Monday, September 19, 2016

Arlene Corwin writes

Can’t Keep Up

Overwhelmed- well nigh.
Stuck, in any case.
Habit, certainly;
Dependency, it’s possible.
Too cowardly to hit delete, unsubscribe,
Headline drawing, leading,
Wooing into worlds of guidance -
There I am,
Adding one more site,
Email list so long
I’m sensing danger.

Yet, and yet,
I’m in the pit of knowledge, help,
By eagerness and curiosity.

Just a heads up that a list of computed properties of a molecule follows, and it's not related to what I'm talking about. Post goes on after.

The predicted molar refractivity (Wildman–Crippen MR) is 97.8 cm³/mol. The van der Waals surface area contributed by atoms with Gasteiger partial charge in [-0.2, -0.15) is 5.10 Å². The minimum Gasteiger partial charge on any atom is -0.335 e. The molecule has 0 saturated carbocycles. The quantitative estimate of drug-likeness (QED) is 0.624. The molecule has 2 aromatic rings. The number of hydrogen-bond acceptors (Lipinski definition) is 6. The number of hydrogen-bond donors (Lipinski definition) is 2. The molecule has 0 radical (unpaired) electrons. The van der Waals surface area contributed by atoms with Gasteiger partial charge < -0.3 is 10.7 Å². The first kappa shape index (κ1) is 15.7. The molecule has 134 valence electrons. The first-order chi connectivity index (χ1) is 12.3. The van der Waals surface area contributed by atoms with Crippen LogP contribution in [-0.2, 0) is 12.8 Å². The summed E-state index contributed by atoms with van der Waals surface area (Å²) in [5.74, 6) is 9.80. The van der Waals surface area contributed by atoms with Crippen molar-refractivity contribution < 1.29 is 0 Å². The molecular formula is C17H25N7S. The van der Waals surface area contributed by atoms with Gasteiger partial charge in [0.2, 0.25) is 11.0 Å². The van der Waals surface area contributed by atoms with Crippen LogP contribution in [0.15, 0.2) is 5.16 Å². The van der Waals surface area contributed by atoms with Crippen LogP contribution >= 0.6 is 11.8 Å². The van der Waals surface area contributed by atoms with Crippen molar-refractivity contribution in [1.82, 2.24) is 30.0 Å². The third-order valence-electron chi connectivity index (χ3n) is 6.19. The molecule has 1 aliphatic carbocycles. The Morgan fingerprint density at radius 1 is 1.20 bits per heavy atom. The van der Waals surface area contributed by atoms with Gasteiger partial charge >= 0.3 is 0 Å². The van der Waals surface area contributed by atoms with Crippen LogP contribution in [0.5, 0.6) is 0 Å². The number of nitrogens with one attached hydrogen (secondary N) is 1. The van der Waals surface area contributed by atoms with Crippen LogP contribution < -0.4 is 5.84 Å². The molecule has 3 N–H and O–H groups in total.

Induced, I click.
I fall,
A toy so miniscule,
I’m putty in their hands.

Motives suspect, motives pure - it’s in our times.
Motives all: natural.
But how can I create
When time is drained?
Promotion's pace accelerating,
I’m just me, a Pooh of little brain.
It sounds so negative, but then
It’s all a double-sided coin.

 Joseph in the Pit -- Shoshannah Brombacher